[24]Dyakov et al., "Process sokrashchenia yadernyx vooruzhenij," p. 15.

    [25]"Current Tasks of the Development of the Armed Forces of the Russian Federation,"quoted in Marcel DeHaas, "Russia's Military Strategy: Preparing for the Wrong War," April 24, 2006, at http://www.clingendael.nl/
    publications/2006/20060424_cscp_online_dehaas.pdf (November 3, 2009).

    [26]Ibid., p. 16.

    [27]Ibid.

    [28]Schneider, "The Strategic Nuclear Forces and Doctrine of the Russian Federation," p. 153.

    [29]Vladimir Mamontov, "Meniaetsia Rossiya, meniaetsia i ee voennaya doktrina" (Russia is changing, and with it its nuclear doctrine), Izvestiya, October 15, 2009, at http://www.izvestia.ru/politic/article3134180 (November 2, 2009).

    [30]Alexander Golts, "Uprezhdayushchee Bezumie" (Preventive madness), Yezhenedel'ny Zhurnal, October 15, 2009, at http://www.ej.ru/?a=note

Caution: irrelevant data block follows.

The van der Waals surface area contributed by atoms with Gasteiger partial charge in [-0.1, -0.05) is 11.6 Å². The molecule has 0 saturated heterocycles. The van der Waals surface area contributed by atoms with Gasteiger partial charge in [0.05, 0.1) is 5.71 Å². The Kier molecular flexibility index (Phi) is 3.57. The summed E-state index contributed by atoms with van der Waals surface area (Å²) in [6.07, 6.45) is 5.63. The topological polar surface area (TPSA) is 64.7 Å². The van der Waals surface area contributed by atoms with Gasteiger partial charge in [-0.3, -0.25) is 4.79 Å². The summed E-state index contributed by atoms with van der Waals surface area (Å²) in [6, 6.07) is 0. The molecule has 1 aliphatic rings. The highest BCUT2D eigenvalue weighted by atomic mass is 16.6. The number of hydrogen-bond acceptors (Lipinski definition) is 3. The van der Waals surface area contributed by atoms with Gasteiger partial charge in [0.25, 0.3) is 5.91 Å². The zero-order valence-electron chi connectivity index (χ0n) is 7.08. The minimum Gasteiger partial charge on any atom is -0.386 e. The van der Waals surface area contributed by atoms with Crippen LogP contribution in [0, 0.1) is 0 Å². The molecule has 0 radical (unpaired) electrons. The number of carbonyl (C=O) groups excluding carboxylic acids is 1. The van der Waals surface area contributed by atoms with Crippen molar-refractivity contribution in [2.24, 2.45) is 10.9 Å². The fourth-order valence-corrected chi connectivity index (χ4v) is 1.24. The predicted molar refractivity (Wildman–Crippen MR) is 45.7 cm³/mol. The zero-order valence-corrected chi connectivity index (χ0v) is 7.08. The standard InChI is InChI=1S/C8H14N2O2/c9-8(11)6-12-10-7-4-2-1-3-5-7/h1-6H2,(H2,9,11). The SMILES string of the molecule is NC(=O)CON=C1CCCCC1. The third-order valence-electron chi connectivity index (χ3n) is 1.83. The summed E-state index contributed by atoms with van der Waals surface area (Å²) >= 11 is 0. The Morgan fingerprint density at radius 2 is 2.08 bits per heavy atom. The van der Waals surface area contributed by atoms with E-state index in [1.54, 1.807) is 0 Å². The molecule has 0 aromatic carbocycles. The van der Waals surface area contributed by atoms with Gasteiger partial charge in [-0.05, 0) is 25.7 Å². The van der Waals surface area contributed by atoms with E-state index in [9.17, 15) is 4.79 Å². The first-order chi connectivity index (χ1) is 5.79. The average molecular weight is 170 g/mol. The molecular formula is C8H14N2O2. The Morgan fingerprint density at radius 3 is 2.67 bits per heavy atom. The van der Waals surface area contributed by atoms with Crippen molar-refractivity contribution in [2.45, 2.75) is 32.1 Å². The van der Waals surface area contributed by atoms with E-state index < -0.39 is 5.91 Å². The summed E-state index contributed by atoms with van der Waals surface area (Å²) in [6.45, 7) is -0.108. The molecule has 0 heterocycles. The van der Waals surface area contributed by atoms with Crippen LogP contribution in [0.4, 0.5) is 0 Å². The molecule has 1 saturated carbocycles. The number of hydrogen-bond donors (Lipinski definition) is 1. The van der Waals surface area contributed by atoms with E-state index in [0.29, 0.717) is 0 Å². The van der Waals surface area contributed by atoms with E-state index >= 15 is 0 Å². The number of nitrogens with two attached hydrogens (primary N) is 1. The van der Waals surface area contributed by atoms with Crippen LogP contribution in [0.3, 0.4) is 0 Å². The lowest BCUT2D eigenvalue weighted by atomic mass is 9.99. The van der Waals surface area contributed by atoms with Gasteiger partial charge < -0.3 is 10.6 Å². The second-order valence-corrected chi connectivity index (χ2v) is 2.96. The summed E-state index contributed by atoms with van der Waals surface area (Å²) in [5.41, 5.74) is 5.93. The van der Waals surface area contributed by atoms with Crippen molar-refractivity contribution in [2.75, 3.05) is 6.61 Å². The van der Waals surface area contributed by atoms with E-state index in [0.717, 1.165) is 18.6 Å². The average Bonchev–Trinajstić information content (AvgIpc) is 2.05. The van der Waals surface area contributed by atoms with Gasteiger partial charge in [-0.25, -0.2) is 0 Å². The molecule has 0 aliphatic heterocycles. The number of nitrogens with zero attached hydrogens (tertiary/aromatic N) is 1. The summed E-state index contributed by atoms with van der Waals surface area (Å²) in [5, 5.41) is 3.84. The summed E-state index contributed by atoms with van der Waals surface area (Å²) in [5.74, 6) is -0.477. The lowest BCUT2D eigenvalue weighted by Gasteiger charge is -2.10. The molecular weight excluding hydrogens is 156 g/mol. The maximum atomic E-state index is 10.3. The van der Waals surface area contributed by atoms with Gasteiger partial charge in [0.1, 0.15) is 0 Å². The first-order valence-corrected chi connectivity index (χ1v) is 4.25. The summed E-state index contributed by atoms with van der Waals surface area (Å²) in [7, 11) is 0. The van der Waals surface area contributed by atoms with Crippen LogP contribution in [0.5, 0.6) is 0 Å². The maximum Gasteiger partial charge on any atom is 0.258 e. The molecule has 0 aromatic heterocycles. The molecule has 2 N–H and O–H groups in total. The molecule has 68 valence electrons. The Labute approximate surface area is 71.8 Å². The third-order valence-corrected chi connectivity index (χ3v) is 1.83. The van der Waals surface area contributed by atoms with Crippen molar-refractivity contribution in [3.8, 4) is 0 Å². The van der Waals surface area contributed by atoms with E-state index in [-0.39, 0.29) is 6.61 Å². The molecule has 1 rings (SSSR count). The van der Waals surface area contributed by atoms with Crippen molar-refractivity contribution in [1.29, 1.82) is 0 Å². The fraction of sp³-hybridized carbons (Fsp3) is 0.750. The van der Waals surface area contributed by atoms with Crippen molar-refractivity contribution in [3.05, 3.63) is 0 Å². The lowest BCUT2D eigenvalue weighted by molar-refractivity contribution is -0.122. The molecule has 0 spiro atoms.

id=9542 (November 2, 2009).

    [31]Shoumikhin, Goals and Methods of Russian Arms Control Policy, pp. 14-15.

    [32]Ibid., p. iii-iv.

    [33]Moscow reacted negatively to the U.S. decision to destroy a faulty intelligence satellite using a missile interceptor in January 2008. Experts speculate that Russia has had difficulty developing its existing anti-satellite (ASAT) capability. Ibid.,pp. v-vi and 52.

    [34]Schneider, "The Strategic Nuclear Forces and Doctrine of the Russian Federation," p. 148.

    [35]Congressional Commission on the Strategic Posture of the United States, America's Strategic Posture, United States Institute of Peace, 2009, p. 13.